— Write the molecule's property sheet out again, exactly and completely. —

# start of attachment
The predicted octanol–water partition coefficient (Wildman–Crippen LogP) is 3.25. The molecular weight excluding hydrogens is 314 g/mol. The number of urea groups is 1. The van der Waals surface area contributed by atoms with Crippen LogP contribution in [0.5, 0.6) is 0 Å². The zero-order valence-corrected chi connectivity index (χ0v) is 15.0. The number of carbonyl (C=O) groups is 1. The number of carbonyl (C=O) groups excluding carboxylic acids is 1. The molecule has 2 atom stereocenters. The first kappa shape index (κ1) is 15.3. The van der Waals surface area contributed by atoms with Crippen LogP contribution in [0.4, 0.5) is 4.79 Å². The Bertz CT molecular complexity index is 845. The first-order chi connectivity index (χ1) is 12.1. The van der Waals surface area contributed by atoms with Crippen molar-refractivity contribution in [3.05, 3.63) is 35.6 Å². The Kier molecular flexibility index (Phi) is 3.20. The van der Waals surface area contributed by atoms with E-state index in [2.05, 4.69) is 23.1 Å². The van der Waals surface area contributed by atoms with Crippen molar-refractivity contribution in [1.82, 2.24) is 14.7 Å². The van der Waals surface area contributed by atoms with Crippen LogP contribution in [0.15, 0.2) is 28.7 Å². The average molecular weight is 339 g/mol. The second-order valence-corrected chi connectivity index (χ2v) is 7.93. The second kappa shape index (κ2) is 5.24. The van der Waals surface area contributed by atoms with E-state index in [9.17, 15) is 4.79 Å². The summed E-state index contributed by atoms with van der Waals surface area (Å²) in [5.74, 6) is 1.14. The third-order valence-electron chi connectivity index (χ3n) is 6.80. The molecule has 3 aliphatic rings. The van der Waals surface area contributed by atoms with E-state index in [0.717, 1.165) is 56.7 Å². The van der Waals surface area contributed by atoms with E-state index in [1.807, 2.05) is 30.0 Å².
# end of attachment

The predicted octanol–water partition coefficient (Wildman–Crippen LogP) is 3.25. The molecular weight excluding hydrogens is 314 g/mol. The number of urea groups is 1. The van der Waals surface area contributed by atoms with Crippen LogP contribution in [0.5, 0.6) is 0 Å². The zero-order valence-corrected chi connectivity index (χ0v) is 15.0. The number of carbonyl (C=O) groups is 1. The number of carbonyl (C=O) groups excluding carboxylic acids is 1. The molecule has 2 atom stereocenters. The first kappa shape index (κ1) is 15.3. The van der Waals surface area contributed by atoms with Crippen LogP contribution in [0.4, 0.5) is 4.79 Å². The Bertz CT molecular complexity index is 845. The first-order chi connectivity index (χ1) is 12.1. The van der Waals surface area contributed by atoms with Crippen molar-refractivity contribution in [3.05, 3.63) is 35.6 Å². The Kier molecular flexibility index (Phi) is 3.20. The van der Waals surface area contributed by atoms with E-state index in [2.05, 4.69) is 23.1 Å². The van der Waals surface area contributed by atoms with Crippen molar-refractivity contribution in [1.82, 2.24) is 14.7 Å². The van der Waals surface area contributed by atoms with Crippen LogP contribution in [0.15, 0.2) is 28.7 Å². The average molecular weight is 339 g/mol. The second-order valence-corrected chi connectivity index (χ2v) is 7.93. The second kappa shape index (κ2) is 5.24. The van der Waals surface area contributed by atoms with E-state index in [9.17, 15) is 4.79 Å². The summed E-state index contributed by atoms with van der Waals surface area (Å²) in [5.74, 6) is 1.14. The third-order valence-electron chi connectivity index (χ3n) is 6.80. The molecule has 3 aliphatic rings. The van der Waals surface area contributed by atoms with E-state index in [0.717, 1.165) is 56.7 Å². The van der Waals surface area contributed by atoms with E-state index in [1.807, 2.05) is 30.0 Å².